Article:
The planned comprehensive economic partnership agreement (Cepa) could be a game-changer for both India and Bangladesh in terms of trade, said Indian High Commissioner Pranay Verma today.
He said smooth connectivity is crucial to boosting trade and commerce between the two countries. And land routes, railways and even waterways between Bangladesh and India can be expanded more.
In the last decade, bilateral trade has increased remarkably and the envoy opined that a Cepa could be a game-changer for both countries in terms of trade and commerce.
"Stronger connectivity is the driving force for economic prosperity," he said.
Verma spoke at a seminar on "Improved Connectivity: Unlocking Economic Potential between India and Bangladesh" jointly organised by the High Commission of India and the Dhaka Chamber of Commerce and Industry (DCCI) at Le Meridien Hotel in the capital, according to a press release from the chamber.
He said infrastructure development of seven land customs stations is underway that will boost two-way trade. Currently, seven border haats are being operated and the number will be increased in the future, he said.
Bilateral trade between Bangladesh and India was $16 billion in the last financial year.
"But there are scopes to expand the bilateral trade to a minimum of $20 billion by addressing non-tariff barriers and connectivity-related challenges," said Md Sameer Sattar, president of the DCCI.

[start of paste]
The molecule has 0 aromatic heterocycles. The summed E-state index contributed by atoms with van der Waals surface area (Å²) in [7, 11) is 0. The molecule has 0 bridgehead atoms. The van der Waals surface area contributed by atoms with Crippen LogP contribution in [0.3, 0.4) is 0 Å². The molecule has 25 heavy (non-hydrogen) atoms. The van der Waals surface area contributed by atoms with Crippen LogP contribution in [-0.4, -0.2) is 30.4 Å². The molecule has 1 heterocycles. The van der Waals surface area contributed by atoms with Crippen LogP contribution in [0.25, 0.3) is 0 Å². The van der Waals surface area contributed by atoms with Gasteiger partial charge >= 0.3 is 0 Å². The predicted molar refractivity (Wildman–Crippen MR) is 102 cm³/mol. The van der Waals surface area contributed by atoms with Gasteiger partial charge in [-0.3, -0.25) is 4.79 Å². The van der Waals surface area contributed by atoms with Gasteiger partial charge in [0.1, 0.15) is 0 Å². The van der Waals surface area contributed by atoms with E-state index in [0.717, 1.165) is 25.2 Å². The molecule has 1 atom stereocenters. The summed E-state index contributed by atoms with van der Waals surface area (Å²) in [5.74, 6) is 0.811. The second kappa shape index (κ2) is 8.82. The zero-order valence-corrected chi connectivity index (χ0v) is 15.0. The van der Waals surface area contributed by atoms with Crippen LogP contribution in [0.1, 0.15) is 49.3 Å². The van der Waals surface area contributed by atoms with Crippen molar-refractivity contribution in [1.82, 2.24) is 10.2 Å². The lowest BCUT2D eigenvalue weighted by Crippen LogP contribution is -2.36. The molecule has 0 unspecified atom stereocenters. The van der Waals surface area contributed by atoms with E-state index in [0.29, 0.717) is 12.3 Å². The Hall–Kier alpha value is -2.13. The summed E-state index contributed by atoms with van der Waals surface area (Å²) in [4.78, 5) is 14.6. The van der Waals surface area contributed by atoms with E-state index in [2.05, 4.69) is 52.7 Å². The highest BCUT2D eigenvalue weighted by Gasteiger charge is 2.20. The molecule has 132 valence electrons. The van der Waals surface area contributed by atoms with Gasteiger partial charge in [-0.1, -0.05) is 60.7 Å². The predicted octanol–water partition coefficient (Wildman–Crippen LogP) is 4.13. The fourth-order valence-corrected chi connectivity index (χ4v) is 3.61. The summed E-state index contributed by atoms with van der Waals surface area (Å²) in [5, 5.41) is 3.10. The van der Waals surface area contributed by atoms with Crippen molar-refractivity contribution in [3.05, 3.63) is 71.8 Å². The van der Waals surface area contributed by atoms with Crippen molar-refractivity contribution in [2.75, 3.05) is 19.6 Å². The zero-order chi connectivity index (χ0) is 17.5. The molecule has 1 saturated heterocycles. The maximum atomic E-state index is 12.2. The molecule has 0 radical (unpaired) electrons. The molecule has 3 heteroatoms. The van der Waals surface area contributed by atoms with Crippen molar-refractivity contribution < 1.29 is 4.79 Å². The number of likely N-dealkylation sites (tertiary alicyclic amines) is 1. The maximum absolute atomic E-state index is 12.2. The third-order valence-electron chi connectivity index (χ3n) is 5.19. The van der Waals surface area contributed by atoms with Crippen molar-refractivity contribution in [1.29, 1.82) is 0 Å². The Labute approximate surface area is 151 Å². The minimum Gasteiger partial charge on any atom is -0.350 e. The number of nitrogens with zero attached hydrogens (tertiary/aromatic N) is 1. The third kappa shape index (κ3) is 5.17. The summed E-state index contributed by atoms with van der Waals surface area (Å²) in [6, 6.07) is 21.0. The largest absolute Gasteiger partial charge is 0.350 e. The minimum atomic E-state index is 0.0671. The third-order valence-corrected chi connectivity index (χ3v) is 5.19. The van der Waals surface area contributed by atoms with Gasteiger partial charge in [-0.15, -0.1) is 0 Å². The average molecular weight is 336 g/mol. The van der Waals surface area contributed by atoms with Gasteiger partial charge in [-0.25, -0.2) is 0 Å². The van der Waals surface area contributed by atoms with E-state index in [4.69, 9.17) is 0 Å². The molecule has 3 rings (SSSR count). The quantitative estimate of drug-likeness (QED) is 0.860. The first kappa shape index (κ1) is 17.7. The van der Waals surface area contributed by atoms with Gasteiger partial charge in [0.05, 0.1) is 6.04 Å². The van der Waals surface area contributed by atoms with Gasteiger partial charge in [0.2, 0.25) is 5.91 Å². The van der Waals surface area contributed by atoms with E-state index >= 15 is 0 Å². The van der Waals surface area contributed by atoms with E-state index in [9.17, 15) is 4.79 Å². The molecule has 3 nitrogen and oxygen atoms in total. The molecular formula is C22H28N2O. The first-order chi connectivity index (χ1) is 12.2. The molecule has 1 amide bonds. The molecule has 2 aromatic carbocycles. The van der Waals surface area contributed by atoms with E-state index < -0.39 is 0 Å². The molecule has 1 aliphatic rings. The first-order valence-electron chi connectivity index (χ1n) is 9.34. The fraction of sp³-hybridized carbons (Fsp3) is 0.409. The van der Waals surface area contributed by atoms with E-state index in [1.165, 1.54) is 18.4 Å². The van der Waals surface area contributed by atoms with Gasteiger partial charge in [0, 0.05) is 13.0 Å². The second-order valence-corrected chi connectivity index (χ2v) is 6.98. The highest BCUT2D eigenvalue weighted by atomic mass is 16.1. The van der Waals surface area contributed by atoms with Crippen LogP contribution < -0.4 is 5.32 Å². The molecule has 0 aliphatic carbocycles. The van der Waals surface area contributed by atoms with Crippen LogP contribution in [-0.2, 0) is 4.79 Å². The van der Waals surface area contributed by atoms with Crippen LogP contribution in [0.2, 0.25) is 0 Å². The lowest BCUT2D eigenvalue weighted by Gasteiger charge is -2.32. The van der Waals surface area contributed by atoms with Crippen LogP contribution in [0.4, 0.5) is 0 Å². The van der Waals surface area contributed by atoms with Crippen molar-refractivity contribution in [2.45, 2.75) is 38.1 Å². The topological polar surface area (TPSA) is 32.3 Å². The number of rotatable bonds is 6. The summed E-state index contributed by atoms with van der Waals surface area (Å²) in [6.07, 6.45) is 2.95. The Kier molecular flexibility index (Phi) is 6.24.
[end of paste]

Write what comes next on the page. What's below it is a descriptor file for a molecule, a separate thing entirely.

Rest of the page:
Referring to a World Bank report, he said seamless transport connectivity has the potential to increase national income by 17 per cent in Bangladesh and 8 per cent in India.
"Connectivity improvement between the northeastern region of India and Bangladesh is essential to supporting the regional market and improving our trade with India."
Mashiur Rahman, economic adviser to the prime minister, said in terms of export and import, Bangladesh may think of using local currencies for its bilateral trade.
He said the investment environment in Bangladesh is very friendly, so more Indian companies should invest in the country.
"In terms of railway connectivity, a few development projects such as the construction of the Bangabandhu railway bridge are underway and these will create an ample opportunity for bilateral trade."
He also called for reconsidering the issue of the anti-dumping duty imposed on the raw jute export from Bangladesh.
The adviser underscored the importance of seamless transhipment of Bangladeshi products through India and said an easy visa process was needed for smooth communication of businessmen of both countries.
According to a presentation made by the officials from the high commission, 40 per cent of trade between the two countries takes place through land ports. Of which, 70 per cent is happening via the Benapole-Petrapole land port.
In the last five years, the bilateral trade has doubled and Bangladesh's export to India has doubled in the last three years, said the officials, underscoring developing inland waterways and coastal shipping, air and railway connectivity, according to the press release.
The northeastern region of India is the potential for Bangladesh to do more business and India's access to the Mongla and Chattogram ports is beneficial for both countries, the presentation said, adding that after the completion of the India-Bangladesh pipeline, one million tonnes of diesel can be transported to Bangladesh annually.